when visiting a visual icon like Yosemite National Park, one is automatically drawn to the views  which are familiar. After years of looking at images created by the masters who, at one time or another, also  witnessed  the same grand vision through a lens of their camera or measured scales with their paintbrush, carefully composing  their gems on canvas,  it is practically  impossible to look away because you suddenly find yourself inside a masterpiece.

Views like  Half Dome, Yosemite Falls, Yosemite  Meadows and a ridiculous number of other astonishing sights  are pretty hard to keep the lens away from. My seconds, third, fourth, fifth (I have lost track of the number of times I have been utterly overwhelmed by these views to a stupor )  I’ve often joked that Yosemite is a place where one can set a camera on automatic, put auto-focus on, close one’s eyes and start pressing the shutter button…and still get beautiful  images. I have to try it one day.

I love Yosemite_ Uncommon Photography Spots by Milieux Photography

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Clouds and mountain image.

Cloud Formation and things to do in Geneva

Lake Annecy, France: Cloud Formation


A trip to lake Annecy was a complete accident but an unforgettable one; it is a MUST for anyone visiting the Rhône-Alpes region and also one of the  places to visit near the city of  Geneva.

We literally got stuck in Geneva for 4 days without doing the “things to do in Geneva” preparation before the trip and then the most wonderful thing happened: we went back to the airport, rented a car and spent 4 days exploring the Alps, getting lost in little mountain villages and seeing things no “things to do” list could ever prepare us for.

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Old train going through a solar windmill farm, changing California landscape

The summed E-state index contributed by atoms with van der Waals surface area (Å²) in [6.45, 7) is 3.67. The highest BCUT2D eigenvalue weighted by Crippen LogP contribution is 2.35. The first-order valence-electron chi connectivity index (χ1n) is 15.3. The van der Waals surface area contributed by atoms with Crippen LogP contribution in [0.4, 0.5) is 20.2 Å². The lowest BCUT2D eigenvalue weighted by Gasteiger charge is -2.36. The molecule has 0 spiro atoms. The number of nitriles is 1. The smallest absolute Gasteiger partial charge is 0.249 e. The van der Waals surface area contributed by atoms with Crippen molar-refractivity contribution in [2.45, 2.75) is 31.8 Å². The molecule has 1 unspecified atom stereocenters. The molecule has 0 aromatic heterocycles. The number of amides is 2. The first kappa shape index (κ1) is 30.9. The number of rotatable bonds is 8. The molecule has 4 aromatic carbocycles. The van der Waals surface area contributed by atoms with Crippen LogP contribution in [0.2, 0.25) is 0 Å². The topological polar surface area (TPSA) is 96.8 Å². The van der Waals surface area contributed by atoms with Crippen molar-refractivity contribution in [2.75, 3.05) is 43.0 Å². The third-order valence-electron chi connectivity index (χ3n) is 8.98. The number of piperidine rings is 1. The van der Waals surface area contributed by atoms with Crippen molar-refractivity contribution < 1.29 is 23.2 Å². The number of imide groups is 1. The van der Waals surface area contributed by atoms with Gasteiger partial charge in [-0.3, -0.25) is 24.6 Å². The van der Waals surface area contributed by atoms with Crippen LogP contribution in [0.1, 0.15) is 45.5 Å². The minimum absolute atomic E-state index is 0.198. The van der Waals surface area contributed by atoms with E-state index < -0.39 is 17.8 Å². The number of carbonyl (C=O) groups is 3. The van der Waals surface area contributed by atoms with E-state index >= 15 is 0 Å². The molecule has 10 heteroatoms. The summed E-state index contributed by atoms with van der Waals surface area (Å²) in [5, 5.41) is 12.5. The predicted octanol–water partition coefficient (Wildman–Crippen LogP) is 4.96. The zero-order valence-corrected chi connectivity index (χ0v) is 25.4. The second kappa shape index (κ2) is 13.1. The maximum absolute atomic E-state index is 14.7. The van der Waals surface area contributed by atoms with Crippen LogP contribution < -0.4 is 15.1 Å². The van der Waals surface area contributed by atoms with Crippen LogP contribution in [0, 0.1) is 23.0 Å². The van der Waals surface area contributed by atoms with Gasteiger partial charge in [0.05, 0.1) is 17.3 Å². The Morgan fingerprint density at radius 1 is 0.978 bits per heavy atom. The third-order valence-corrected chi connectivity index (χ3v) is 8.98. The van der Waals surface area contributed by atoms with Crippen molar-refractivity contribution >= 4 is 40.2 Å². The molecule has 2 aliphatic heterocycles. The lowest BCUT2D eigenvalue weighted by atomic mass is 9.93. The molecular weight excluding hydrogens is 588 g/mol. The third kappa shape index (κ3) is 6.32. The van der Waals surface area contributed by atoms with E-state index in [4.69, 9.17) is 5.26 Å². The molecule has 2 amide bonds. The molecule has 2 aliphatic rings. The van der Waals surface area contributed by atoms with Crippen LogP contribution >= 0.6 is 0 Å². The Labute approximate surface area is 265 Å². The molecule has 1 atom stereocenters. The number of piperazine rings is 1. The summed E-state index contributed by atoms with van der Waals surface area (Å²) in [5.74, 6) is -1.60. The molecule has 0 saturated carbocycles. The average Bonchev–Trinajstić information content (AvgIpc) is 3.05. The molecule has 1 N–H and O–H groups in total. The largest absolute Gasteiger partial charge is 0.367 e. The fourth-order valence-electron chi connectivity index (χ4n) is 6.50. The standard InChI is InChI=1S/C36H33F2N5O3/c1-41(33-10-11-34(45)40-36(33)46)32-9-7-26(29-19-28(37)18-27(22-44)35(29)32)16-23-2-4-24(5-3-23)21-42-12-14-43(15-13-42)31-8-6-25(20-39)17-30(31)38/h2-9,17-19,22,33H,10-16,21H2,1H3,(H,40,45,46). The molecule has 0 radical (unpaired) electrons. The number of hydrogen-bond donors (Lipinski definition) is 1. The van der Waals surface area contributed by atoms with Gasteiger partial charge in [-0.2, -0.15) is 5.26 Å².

Windmill Farm California

Windmill Farm, California

Sometimes things just come together: the light is amazing, the lines are perfect….. and an old train just casually rolls into the frame.


Kodak Ektachrome 100G Simulation

Exposure 5:   Kodak Ektachrome 100G Simulation

Today, I unintentionally told a lie: the words “no, this is pretty much out of the camera” left my lips and it was not until hours later that I realized that I was talking about a very different image then the one I was asked about. It was the puzzled look that I could not quite place and then it hit me as I set down to work on this image. Whoops.. .

I love to process just as much as I enjoy shooting and today I found a new favorite filter for a sunset scene: Kodak Ektachrome 100G simulation  filter which is part of the Exposure 5 package. Slightly modified to remove noise as the original had an ample amount due to 1600 ISO, it’s an instant preset. I kept wondering why this was “the one” and after a little poking around, I learned that this was the one used by National Geographic for years in low light situations.

Familiarity…. film nostalgia satisfied once again.